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Fresh off the plane from GDC, I'd like to cover something I heard for the first time at the show. Several game developers I spoke to described their games as being “Apple Compliant”. What does that mean? And is it the same as being COPPA compliant?

Roy Smith

March 16, 2015

3 Min Read

Having recently returned from our industry’s annual Game Developers Convention in San Francisco, I wanted to touch on something we heard for the first time at the show. Several game developers we spoke to described their games as being “Apple Compliant”.  What does that mean?

As we all know, Apple is extremely discerning about what will and won’t be allowed into its App Store.  We work months on our games and then meekly submit them to the Apple review team, hoping that we won’t get an arbitrary denial for some small transgression, or worse, a denial with no reason given. The collective sigh of relief heard when the Apple “Ready for Sale” email arrives can blow windows out.

For games that are specifically for children, Apple has created a separate sub category called “Kids”, and those apps are subject to even more specific rules:

24.1 Apps in the Kids Category must include a privacy policy and must comply with applicable children's privacy statutes

24.2 Apps in the Kids Category may not include behavioral advertising (e.g. the advertiser may not serve ads based on the user's activity within the App), and any contextual ads presented in the App must be appropriate for kids

24.3 Apps in the Kids Category must get parental permission or use a parental gate before allowing the user to link out of the app or engage in commerce

24.4 Apps in the Kids Category must be made specifically for kids ages 5 and under, ages 6-8, or ages 9-11

All of these rules make sense and a game that can pass the tests is certainly kid friendly. But it’s not COPPA compliant.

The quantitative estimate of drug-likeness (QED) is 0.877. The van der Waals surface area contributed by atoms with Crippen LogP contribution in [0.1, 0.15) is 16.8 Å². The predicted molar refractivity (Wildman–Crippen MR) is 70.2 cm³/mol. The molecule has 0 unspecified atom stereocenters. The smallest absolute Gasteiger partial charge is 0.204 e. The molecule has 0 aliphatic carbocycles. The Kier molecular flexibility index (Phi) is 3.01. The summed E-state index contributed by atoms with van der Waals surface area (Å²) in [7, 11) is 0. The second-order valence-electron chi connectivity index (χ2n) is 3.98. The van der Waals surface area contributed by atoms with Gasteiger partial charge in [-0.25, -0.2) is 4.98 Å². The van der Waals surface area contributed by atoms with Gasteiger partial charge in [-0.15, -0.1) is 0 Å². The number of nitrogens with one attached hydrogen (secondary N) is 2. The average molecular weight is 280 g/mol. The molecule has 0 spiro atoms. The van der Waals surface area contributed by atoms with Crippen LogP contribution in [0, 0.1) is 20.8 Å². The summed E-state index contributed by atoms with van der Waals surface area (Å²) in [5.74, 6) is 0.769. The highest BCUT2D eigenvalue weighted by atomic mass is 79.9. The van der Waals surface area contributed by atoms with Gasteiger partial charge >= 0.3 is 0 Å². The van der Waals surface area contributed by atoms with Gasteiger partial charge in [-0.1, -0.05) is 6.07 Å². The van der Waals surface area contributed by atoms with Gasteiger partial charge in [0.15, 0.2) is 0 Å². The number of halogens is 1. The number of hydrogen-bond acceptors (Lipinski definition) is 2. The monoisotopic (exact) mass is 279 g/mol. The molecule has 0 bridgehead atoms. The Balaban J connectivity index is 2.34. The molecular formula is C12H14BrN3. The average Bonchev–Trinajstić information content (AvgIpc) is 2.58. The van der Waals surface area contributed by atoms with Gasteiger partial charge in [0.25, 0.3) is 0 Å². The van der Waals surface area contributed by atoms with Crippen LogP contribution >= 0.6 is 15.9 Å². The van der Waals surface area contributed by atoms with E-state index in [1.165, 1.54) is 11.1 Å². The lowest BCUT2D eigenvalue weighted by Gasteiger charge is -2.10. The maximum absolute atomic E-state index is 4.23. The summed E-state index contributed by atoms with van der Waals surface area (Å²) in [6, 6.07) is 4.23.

“Apple Compliant” is not the same as COPPA compliant.

Apple’s rules cover parts of COPPA but they ignore other aspects, like positively identifying the parent, presenting the parent with an accurate list of the PII that the game will capture, and most importantly, not allowing the child to play the game until the parent has viewed the privacy disclosure and approved the game.

So my point is that being accepted by Apple into one of its “Kids” categories doesn’t mean you are compliant with anything other than Apple’s guidelines.  Because you are definitely targeting kids, you should definitely go the rest of the way and add full COPPA compliance to your game.

In my opinion, by creating their own similar but incomplete rule, Apple has done a disservice to the app development world by further confusing the issues around COPPA and child privacy. I can’t fathom why Apple didn’t just require apps in the kids category to be COPPA compliant, since by definition, they are required to be by law.   Another question is why Apple chose to limit its protection to age 11 and under while COPPA covers children 12 and under.

The potential penalty for not complying with Apple’s guideline is simple; your app will be rejected and thus will not be available on the App Store, but the potential penalty for not complying with COPPA is much more of a mystery.  COPPA can be enforced by either the FTC or by any state.  Despite the fact that the FTC has only enforced COPPA two times since its 2013 update, there are indications they will step up their efforts.  With election year coming in 2016, it would not be surprising to see a lot more state Attorneys General seeking headlines by enforcing this child privacy law, the political equivalent of kissing babies.

If you'd like to educate yourself on COPPA, here's a page of history and links AgeCheq has created for game developers. To learn more about COPPA directly from The Federal Trade Commission, check out this list of answers to frequently asked questions: http://business.ftc.gov/documents/Complying-with-COPPA-Frequently-Asked-Questions .  Because there are numerous “incomplete” versions on the web, I encourage you to always view the final, official text of the COPPA law, which can be found here:


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